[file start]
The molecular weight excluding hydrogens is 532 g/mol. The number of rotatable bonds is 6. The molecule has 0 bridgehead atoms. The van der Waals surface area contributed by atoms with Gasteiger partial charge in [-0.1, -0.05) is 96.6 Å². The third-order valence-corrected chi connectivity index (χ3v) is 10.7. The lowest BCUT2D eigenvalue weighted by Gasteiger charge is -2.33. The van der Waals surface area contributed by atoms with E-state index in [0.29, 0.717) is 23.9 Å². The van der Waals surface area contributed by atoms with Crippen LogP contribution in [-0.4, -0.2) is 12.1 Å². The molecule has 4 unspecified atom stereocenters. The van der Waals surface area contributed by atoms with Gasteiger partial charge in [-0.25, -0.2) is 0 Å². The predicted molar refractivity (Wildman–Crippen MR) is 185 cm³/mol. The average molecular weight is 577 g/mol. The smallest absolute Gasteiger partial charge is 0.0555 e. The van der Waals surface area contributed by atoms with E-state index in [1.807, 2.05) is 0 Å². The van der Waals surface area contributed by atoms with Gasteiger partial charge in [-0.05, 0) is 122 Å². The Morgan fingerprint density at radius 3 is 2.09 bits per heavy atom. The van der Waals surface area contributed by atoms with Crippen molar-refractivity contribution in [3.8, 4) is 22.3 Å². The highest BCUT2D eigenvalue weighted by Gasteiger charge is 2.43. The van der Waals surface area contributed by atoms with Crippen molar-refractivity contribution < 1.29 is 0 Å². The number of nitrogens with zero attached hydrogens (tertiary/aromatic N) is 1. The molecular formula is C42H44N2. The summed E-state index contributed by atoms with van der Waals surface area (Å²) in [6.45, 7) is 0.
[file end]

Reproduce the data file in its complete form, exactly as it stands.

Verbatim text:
The molecular weight excluding hydrogens is 532 g/mol. The number of rotatable bonds is 6. The molecule has 0 bridgehead atoms. The van der Waals surface area contributed by atoms with Gasteiger partial charge in [-0.1, -0.05) is 96.6 Å². The third-order valence-corrected chi connectivity index (χ3v) is 10.7. The lowest BCUT2D eigenvalue weighted by Gasteiger charge is -2.33. The van der Waals surface area contributed by atoms with E-state index in [0.29, 0.717) is 23.9 Å². The van der Waals surface area contributed by atoms with Crippen LogP contribution in [-0.4, -0.2) is 12.1 Å². The molecule has 4 unspecified atom stereocenters. The van der Waals surface area contributed by atoms with Gasteiger partial charge in [-0.25, -0.2) is 0 Å². The predicted molar refractivity (Wildman–Crippen MR) is 185 cm³/mol. The average molecular weight is 577 g/mol. The smallest absolute Gasteiger partial charge is 0.0555 e. The van der Waals surface area contributed by atoms with E-state index in [1.807, 2.05) is 0 Å². The van der Waals surface area contributed by atoms with Gasteiger partial charge in [-0.05, 0) is 122 Å². The Morgan fingerprint density at radius 3 is 2.09 bits per heavy atom. The van der Waals surface area contributed by atoms with Crippen molar-refractivity contribution in [3.8, 4) is 22.3 Å². The highest BCUT2D eigenvalue weighted by Gasteiger charge is 2.43. The van der Waals surface area contributed by atoms with Crippen molar-refractivity contribution < 1.29 is 0 Å². The number of nitrogens with zero attached hydrogens (tertiary/aromatic N) is 1. The molecular formula is C42H44N2. The summed E-state index contributed by atoms with van der Waals surface area (Å²) in [6.45, 7) is 0.